Entrepreneurial ecosystems have started to emerge in Latin America over the past decade. Yet, there is a key actor which has not been involved enough - women. For example, although there is a rising number of business angels networks in Latin America, the current proportion of women angel investors across the region is very low compared to their male counterparts. Only 5%-10% of angel investors in the region are women. In Peruvian angel networks, there are fewer than ten women involved as investors in total. Outside of the capital city, that share drops even further. Research shows that the lack of participation of women in risk investment goes hand in hand with the lower chances of growth for women-led businesses. This team will hack a series of actions regarding awareness, education on angel investment, forming a regional network of female investors, and mentoring, as a comprehensive strategy to address the issue across five Latin American countries.
Team 7: Enabling Talent Flow via gAsia Pass
This team will discuss the features of a potential mechanism or protocol to build on the concept of "Startup Exchange Government API" which would connect incentive programs, startup visa programs, and tax benefits of individual countries onto the nascent gAsia Pass platform.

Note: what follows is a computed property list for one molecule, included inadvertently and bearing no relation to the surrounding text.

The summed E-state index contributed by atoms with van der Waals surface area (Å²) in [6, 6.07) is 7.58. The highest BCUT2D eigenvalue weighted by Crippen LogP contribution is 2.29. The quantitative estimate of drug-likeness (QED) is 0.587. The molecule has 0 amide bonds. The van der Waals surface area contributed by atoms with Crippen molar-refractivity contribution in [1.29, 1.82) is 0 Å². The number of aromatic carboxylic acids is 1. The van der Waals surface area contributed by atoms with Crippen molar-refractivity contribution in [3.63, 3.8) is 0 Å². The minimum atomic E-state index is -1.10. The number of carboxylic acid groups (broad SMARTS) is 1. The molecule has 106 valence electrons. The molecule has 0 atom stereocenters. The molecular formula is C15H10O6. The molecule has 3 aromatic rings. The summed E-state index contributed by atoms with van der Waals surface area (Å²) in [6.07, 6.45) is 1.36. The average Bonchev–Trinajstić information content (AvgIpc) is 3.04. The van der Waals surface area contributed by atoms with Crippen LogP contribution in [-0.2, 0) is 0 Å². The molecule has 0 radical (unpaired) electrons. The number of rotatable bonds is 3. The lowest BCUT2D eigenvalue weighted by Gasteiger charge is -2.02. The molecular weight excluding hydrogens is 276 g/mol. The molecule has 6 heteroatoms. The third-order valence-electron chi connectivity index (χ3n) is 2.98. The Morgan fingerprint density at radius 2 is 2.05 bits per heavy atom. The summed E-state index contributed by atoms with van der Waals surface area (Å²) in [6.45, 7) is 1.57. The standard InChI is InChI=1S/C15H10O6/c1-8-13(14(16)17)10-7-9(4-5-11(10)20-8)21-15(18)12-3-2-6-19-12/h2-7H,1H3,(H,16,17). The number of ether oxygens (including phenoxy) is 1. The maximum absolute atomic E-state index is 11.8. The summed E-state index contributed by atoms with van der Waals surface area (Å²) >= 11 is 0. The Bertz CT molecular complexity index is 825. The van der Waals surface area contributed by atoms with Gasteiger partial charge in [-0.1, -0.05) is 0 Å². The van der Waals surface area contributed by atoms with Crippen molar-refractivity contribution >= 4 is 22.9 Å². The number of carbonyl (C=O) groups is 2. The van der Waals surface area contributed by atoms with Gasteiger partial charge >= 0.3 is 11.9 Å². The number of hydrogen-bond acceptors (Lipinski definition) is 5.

Local and global delegates to SNS 2018 who wish to join these teams in the hacking activity in Surabaya, Indonesia on November 16, 2018, should email Sarolta@genglobal.org highlighting the perspective or expertise they can bring to the table.
The Startup Nations Policy Hack is intended to help those who are ready to move from a relatively well-defined policy idea to a proof-of-concept stage. All are welcome to apply, and travel scholarships to SNS are available for selected team leaders.
To review past outcomes of the various editions of the Startup Nations Policy Hack, please click here.